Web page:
The line in the sand has been drawn and it is full steam ahead as the SEPA end date has been confirmed for
February 2014. The finalisation of the single domestic payments area for the Eurozone is welcome news and its costs and benefits much discussed. Now, it’s time to turn the conversation
to how stakeholders must prepare.
The stakeholders in need of the most preparation time now are Corporates. This is due to the responsibility now being placed on the Corporate to manage their SEPA DD mandates. In many countries this represents significant challenge and, as a result, will
demand new business processes and the right technology to support. Considering that new system implementation can take up to nine months alone, the clock is certainly ticking.
What then can corporates do to be on the fast track? A good first step is to establish a migration project. This will help corporates familiarise themselves with the technical requirements, the scheme rules, as well as the potential impact on reporting and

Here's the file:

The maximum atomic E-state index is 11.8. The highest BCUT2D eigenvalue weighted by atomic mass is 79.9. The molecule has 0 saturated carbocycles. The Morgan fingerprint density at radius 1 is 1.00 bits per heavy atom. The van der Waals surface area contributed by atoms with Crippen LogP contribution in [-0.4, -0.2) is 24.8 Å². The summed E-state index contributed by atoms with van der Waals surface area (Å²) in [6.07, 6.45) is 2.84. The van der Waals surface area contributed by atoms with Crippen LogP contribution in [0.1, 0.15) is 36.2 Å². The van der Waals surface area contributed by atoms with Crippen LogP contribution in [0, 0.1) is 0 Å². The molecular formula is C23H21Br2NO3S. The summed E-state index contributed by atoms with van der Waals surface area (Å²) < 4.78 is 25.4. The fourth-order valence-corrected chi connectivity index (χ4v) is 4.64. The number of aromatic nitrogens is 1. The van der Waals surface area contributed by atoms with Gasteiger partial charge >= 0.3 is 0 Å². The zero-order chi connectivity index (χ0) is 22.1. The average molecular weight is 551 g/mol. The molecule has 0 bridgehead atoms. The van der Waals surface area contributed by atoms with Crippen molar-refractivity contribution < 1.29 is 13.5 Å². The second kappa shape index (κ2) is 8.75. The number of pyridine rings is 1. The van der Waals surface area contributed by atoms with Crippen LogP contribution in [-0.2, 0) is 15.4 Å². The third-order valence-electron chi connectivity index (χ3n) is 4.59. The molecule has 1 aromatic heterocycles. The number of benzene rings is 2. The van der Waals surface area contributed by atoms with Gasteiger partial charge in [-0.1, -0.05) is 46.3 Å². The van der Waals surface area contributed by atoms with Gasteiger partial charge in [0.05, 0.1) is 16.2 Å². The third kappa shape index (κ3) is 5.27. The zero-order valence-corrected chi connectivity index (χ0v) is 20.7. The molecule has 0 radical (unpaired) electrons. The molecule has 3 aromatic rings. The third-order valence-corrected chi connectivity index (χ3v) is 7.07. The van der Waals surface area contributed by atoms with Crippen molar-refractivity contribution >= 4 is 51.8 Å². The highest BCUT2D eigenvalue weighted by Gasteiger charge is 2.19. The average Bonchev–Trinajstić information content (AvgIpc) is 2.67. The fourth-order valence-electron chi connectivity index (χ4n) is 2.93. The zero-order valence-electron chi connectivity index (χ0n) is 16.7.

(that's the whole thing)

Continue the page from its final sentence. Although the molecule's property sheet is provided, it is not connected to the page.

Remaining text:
internal processes. Understanding how the next generation environment will look and selecting the right deployment is key; the migration of legacy paper mandates into SEPA mandates is likely to be a huge exercise and mustn’t be forgotten.
Serious consideration needs to be given to utilising service-based solutions through either bank or non-bank service providers with the alternative being a traditional in-house deployment. A service based solution offers a significant reduction in time
to market and a much lower upfront investment, key in times of budget restraint. Then there’s the need to gauge the different stakeholders’ approach to SEPA. Effective synchronisation relies on co-ordination across the complete supply chain.
While all of this may seem like additional road blocks, I think the key thing to remember is that SEPA, if embraced, can provide significant benefits. Preparation should not be seen as a burden, but rather as an opportunity to review and improve payment
processes. The way I see it, corporates need to push full steam ahead with a proactive, multi-step approach to implementing these changes - before time runs out.